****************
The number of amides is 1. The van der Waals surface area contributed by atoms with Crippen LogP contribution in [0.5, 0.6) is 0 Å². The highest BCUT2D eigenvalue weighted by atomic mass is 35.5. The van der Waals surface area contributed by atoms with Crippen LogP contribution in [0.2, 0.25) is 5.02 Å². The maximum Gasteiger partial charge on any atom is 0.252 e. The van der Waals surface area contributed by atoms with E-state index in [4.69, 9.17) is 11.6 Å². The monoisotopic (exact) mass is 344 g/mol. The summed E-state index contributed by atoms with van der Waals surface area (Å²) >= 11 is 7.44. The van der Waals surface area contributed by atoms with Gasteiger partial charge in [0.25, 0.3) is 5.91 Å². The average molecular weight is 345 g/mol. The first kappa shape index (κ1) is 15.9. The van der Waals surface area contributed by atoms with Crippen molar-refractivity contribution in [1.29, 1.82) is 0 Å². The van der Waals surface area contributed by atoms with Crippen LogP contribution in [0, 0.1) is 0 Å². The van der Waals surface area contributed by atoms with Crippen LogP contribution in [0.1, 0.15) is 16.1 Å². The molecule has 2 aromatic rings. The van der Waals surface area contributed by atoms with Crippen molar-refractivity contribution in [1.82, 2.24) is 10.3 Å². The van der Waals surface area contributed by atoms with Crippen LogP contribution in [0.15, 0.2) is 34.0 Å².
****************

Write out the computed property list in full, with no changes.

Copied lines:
The number of amides is 1. The van der Waals surface area contributed by atoms with Crippen LogP contribution in [0.5, 0.6) is 0 Å². The highest BCUT2D eigenvalue weighted by atomic mass is 35.5. The van der Waals surface area contributed by atoms with Crippen LogP contribution in [0.2, 0.25) is 5.02 Å². The maximum Gasteiger partial charge on any atom is 0.252 e. The van der Waals surface area contributed by atoms with E-state index in [4.69, 9.17) is 11.6 Å². The monoisotopic (exact) mass is 344 g/mol. The summed E-state index contributed by atoms with van der Waals surface area (Å²) >= 11 is 7.44. The van der Waals surface area contributed by atoms with Gasteiger partial charge in [0.25, 0.3) is 5.91 Å². The average molecular weight is 345 g/mol. The first kappa shape index (κ1) is 15.9. The van der Waals surface area contributed by atoms with Crippen molar-refractivity contribution in [1.29, 1.82) is 0 Å². The van der Waals surface area contributed by atoms with Crippen LogP contribution in [0, 0.1) is 0 Å². The van der Waals surface area contributed by atoms with Crippen LogP contribution in [0.1, 0.15) is 16.1 Å². The molecule has 2 aromatic rings. The van der Waals surface area contributed by atoms with Crippen molar-refractivity contribution in [1.82, 2.24) is 10.3 Å². The van der Waals surface area contributed by atoms with Crippen LogP contribution in [0.15, 0.2) is 34.0 Å².